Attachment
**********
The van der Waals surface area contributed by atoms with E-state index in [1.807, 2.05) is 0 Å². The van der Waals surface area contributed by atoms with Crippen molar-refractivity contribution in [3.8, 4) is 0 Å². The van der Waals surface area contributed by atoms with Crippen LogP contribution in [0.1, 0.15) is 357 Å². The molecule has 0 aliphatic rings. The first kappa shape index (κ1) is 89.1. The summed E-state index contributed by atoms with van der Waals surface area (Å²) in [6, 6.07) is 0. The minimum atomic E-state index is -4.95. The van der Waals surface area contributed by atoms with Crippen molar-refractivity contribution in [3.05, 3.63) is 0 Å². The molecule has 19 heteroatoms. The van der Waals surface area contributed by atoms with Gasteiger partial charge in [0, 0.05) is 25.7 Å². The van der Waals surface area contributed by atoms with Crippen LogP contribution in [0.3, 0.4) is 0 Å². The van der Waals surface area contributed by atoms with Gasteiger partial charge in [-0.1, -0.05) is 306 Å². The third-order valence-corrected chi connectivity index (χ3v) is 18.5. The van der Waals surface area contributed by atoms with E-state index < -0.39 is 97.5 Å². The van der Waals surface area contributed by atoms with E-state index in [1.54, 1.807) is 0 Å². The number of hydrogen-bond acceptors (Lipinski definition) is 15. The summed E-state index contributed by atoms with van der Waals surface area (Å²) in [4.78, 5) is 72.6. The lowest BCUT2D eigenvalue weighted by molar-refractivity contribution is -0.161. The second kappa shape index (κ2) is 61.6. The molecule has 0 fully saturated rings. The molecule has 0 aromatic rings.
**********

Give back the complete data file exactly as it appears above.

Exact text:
The van der Waals surface area contributed by atoms with E-state index in [1.807, 2.05) is 0 Å². The van der Waals surface area contributed by atoms with Crippen molar-refractivity contribution in [3.8, 4) is 0 Å². The van der Waals surface area contributed by atoms with Crippen LogP contribution in [0.1, 0.15) is 357 Å². The molecule has 0 aliphatic rings. The first kappa shape index (κ1) is 89.1. The summed E-state index contributed by atoms with van der Waals surface area (Å²) in [6, 6.07) is 0. The minimum atomic E-state index is -4.95. The van der Waals surface area contributed by atoms with Crippen molar-refractivity contribution in [3.05, 3.63) is 0 Å². The molecule has 19 heteroatoms. The van der Waals surface area contributed by atoms with Gasteiger partial charge in [0, 0.05) is 25.7 Å². The van der Waals surface area contributed by atoms with Crippen LogP contribution in [0.3, 0.4) is 0 Å². The van der Waals surface area contributed by atoms with Gasteiger partial charge in [-0.1, -0.05) is 306 Å². The third-order valence-corrected chi connectivity index (χ3v) is 18.5. The van der Waals surface area contributed by atoms with E-state index < -0.39 is 97.5 Å². The van der Waals surface area contributed by atoms with E-state index in [1.54, 1.807) is 0 Å². The number of hydrogen-bond acceptors (Lipinski definition) is 15. The summed E-state index contributed by atoms with van der Waals surface area (Å²) in [4.78, 5) is 72.6. The lowest BCUT2D eigenvalue weighted by molar-refractivity contribution is -0.161. The second kappa shape index (κ2) is 61.6. The molecule has 0 fully saturated rings. The molecule has 0 aromatic rings.